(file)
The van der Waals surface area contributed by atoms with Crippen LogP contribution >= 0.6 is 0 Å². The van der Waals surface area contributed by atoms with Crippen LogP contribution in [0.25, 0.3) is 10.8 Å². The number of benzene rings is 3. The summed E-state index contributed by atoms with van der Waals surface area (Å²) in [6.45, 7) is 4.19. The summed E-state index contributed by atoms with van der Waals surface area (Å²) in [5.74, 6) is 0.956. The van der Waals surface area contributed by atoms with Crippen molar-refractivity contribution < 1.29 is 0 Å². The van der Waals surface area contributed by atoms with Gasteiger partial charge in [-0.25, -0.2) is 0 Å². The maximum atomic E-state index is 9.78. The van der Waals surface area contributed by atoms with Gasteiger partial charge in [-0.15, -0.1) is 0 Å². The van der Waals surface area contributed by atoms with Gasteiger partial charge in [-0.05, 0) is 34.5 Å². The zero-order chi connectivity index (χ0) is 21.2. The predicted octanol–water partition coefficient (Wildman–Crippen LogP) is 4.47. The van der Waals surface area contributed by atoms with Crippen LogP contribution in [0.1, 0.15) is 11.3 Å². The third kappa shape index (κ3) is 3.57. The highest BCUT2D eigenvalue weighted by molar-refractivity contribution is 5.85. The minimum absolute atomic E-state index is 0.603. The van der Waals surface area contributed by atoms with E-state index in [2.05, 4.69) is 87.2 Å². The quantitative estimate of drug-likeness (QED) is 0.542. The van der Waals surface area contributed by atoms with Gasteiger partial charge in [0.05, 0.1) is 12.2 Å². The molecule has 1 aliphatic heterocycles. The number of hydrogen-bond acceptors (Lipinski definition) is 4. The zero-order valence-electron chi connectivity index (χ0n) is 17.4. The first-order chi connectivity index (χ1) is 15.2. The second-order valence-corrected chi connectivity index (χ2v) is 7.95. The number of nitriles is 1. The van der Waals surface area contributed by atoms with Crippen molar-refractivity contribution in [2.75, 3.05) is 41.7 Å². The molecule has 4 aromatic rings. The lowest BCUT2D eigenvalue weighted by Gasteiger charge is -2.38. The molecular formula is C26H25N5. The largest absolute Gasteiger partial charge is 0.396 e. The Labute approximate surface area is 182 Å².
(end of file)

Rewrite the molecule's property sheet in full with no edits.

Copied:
The van der Waals surface area contributed by atoms with Crippen LogP contribution >= 0.6 is 0 Å². The van der Waals surface area contributed by atoms with Crippen LogP contribution in [0.25, 0.3) is 10.8 Å². The number of benzene rings is 3. The summed E-state index contributed by atoms with van der Waals surface area (Å²) in [6.45, 7) is 4.19. The summed E-state index contributed by atoms with van der Waals surface area (Å²) in [5.74, 6) is 0.956. The van der Waals surface area contributed by atoms with Crippen molar-refractivity contribution < 1.29 is 0 Å². The van der Waals surface area contributed by atoms with Gasteiger partial charge in [-0.25, -0.2) is 0 Å². The maximum atomic E-state index is 9.78. The van der Waals surface area contributed by atoms with Gasteiger partial charge in [-0.15, -0.1) is 0 Å². The van der Waals surface area contributed by atoms with Gasteiger partial charge in [-0.05, 0) is 34.5 Å². The zero-order chi connectivity index (χ0) is 21.2. The predicted octanol–water partition coefficient (Wildman–Crippen LogP) is 4.47. The van der Waals surface area contributed by atoms with Crippen LogP contribution in [0.1, 0.15) is 11.3 Å². The third kappa shape index (κ3) is 3.57. The highest BCUT2D eigenvalue weighted by molar-refractivity contribution is 5.85. The minimum absolute atomic E-state index is 0.603. The van der Waals surface area contributed by atoms with E-state index in [2.05, 4.69) is 87.2 Å². The quantitative estimate of drug-likeness (QED) is 0.542. The van der Waals surface area contributed by atoms with Gasteiger partial charge in [0.05, 0.1) is 12.2 Å². The molecule has 1 aliphatic heterocycles. The number of hydrogen-bond acceptors (Lipinski definition) is 4. The zero-order valence-electron chi connectivity index (χ0n) is 17.4. The first-order chi connectivity index (χ1) is 15.2. The second-order valence-corrected chi connectivity index (χ2v) is 7.95. The number of nitriles is 1. The van der Waals surface area contributed by atoms with Crippen molar-refractivity contribution in [2.75, 3.05) is 41.7 Å². The molecule has 4 aromatic rings. The lowest BCUT2D eigenvalue weighted by Gasteiger charge is -2.38. The molecular formula is C26H25N5. The largest absolute Gasteiger partial charge is 0.396 e. The Labute approximate surface area is 182 Å².